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Tu B’Shvat: Cooking with the 7 Species

February 2, 2017 | by Emuna Braverman

Delicious recipes from pomegranate cheesecake to split pea and barley soup.

On Tu B’Shvat, we celebrate the 7 species of fruit for which the Torah praises the land of Israel – wheat, barley, olives, dates, grapes, figs and pomegranates. We can eat them raw – and taste them in their purest (and sometimes best) form or we can cook them (a definite necessity with wheat!) and turn them into something delicious in a whole new way. Either option is a wonderful celebration of the blessings of the day. Here are some great recipes for those who prefer the second strategy.

Let’s start with dessert!

Pareve Pomegranate Cheesecake

Pareve Pomegranate Cheesecake

  • ½ cup (1 stick) margarine, melted
  • 1-1/2 cups graham cracker crumbs
  • ¼ cup brown sugar
  • 4 (8-ounce) packages tofutti cream cheese
  • 1 cup sugar
  • ¼ cup flour
  • 3 eggs
  • 1 tablespoon vanilla
  • 2 cups tofutti sour cream
  • 1-1/2 cups pomegranate seeds
  • ¼ cup sugar
  • 1 teaspoon vanilla

For sauce:

  • 1 (approximately 15-ounce) bottle pomegranate juice
  • ¼ cup brown sugar
  • 1 tablespoon cornstarch

Preheat oven to 350 degrees. Mix together melted margarine, graham cracker crumbs and brown sugar and press into bottom of 10-inch spring form pan. Bake for 10 minutes and cool on wire rack. Reduce oven to 325 degrees. In a large mixer bowl, beat together tofutti cream cheese and sugar until light and fluffy. Beat in the eggs and vanilla. Stir in ½ cup tofutti sour cream and fold in ¾ cup pomegranate seeds. Pour over crust. Place pan on baking sheet and bake for about 1 hour. Mix together remaining 1-1/2 cups tofutti sour cream with the ¼ cup sugar and the teaspoon vanilla. Spread over cake and return to oven for 10 more minutes. Cool in pan for 10 minutes before loosening sides. Cool completely and remove sides. Place in refrigerator to chill. To make sauce bring the pomegranate juice to a boil. Reduce heat and simmer, gently for about 10 minutes. In a small bowl, stir together brown sugar and cornstarch. Whisk into pomegranate juice and cook for about 2 minutes. Cool and chill until ready to serve. To serve sprinkle pomegranate seeds and drizzle sauce over cheesecake.

This can be made without the sauce or it can be made dairy with regular dairy cream cheese and sour cream. It’s an even substitution.

For a heartier dessert:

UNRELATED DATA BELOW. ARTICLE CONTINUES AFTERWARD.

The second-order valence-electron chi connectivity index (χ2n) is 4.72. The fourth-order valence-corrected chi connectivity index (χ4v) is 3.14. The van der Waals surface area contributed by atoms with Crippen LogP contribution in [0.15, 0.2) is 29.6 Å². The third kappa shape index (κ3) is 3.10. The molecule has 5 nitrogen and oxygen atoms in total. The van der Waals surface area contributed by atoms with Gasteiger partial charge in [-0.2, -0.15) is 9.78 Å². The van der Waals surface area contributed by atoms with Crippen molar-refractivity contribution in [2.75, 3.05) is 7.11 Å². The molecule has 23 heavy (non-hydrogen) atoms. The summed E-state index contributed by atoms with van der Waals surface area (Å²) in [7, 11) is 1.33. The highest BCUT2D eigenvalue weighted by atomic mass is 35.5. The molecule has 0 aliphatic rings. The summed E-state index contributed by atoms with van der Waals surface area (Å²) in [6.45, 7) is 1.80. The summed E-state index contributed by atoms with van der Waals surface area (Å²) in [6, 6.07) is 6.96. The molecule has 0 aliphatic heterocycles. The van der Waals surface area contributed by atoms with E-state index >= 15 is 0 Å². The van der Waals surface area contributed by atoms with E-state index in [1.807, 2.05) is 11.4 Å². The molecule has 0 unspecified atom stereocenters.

Date Nut Bread

Date Nut Bread

This quick bread is elevated to a more elegant presentation by baking it in a Bundt pan.

  • 1 cup chopped dates
  • ¾ cup boiling water
  • 1 teaspoon baking soda
  • 1/3 cup brown sugar
  • ¼ cup margarine, softened
  • 1 egg
  • 1 teaspoon vanilla
  • 2-3/4 cup flour
  • ¾ cup soy milk or nondairy creamer
  • 1 teaspoon baking powder
  • 1 cup chopped toasted pecans or walnuts

Preheat oven to 325 degrees. Stir together dates, boiling water and baking soda; set aside. Cream together brown sugar and margarine until fluffy. Beat in egg, vanilla and date mixture. On low speed add remaining ingredients and beat until just combined. Pour into greased 10-cup Bundt pan. Bake for 65 to 75 minutes. Cool 10 minutes in pan before removing to wire rack to cool completely. Can also be baked in two loaf pans.

And now down to “real” food:

Split Pea and Barley Soup

Split Pea and Barley Soup This can be made with a base of leftover chicken soup or with the parve Imagine chicken soup.

  • 4 quarts chicken soup
  • 2 cups split peas
  • 2 cups barley
  • 4 carrots, peeled and sliced
  • 4 stalks celery, sliced
  • 1 (8 ounce) package sliced mushrooms
  • ½ cup white wine
  • ½ cup soy sauce
  • 2 teaspoons dill

Combine everything in a large stockpot. Bring to a boil, reduce heat and simmer 2 – 3 hours. Serve alone or with a fresh loaf of bread. For a richer soup, add some flanken. If you omit the flanken, you can make your cheesecake dairy!!

A nice side/snack:

Marinated Olives

Marinated Olives

Marinated olives are very popular these days and many people are making their own. Here is an easy recipe if you are feel so inclined.

  • 1 pound Kalamata (or other black) olives
  • ¼ cup olive oil
  • 2 tablespoons chopped fresh parsley
  • 2 tablespoons chopped fresh cilantro
  • 1 tablespoon lemon juice
  • ½ teaspoon crushed red pepper
  • 2 cloves garlic, crushed

Rinse olives with cold water; drain. Place olives in a 1-quart jar with tight-fitting lid. In a small bowl, mix together, oil, parsley, cilantro, lemon juice, red pepper and garlic. Pour over olives. Cover tightly and refrigerate at 48 hours. Serve at room temperature.

Despite my earlier words, I prefer my grapes and figs in their simplest form – grapes of all colors brighten up a dessert plate and dried figs can be a juicy treat. If you want to cook with your figs (I really don’t like cooking with grapes so I’m letting my prejudice dictate the results), here is a nice muffin that fits with the theme of the day:

Pear Fig Muffins

Pear Fig Muffins

  • ¾ cup soy milk or nondairy creamer
  • 1/3 cup oil
  • 1 egg
  • 1-3/4 cups flour
  • 1/3 cup sugar
  • 2-1/2 teaspoons baking powder
  • ¼ teaspoon nutmeg
  • 1 pear, chopped
  • ½ cup chopped dried figs

Preheat oven to 400 degrees. Whisk together creamer or soy milk, oil and egg. Stir in flour, sugar and baking powder until just moistened. Gently fold in pear and figs. Pour batter into 12 greased or paper-lined muffin cups. Bake for about 18 minutes. Immediately remove from pan to wire rack to cool.

Click here for more Tu B’Shvat recipes.

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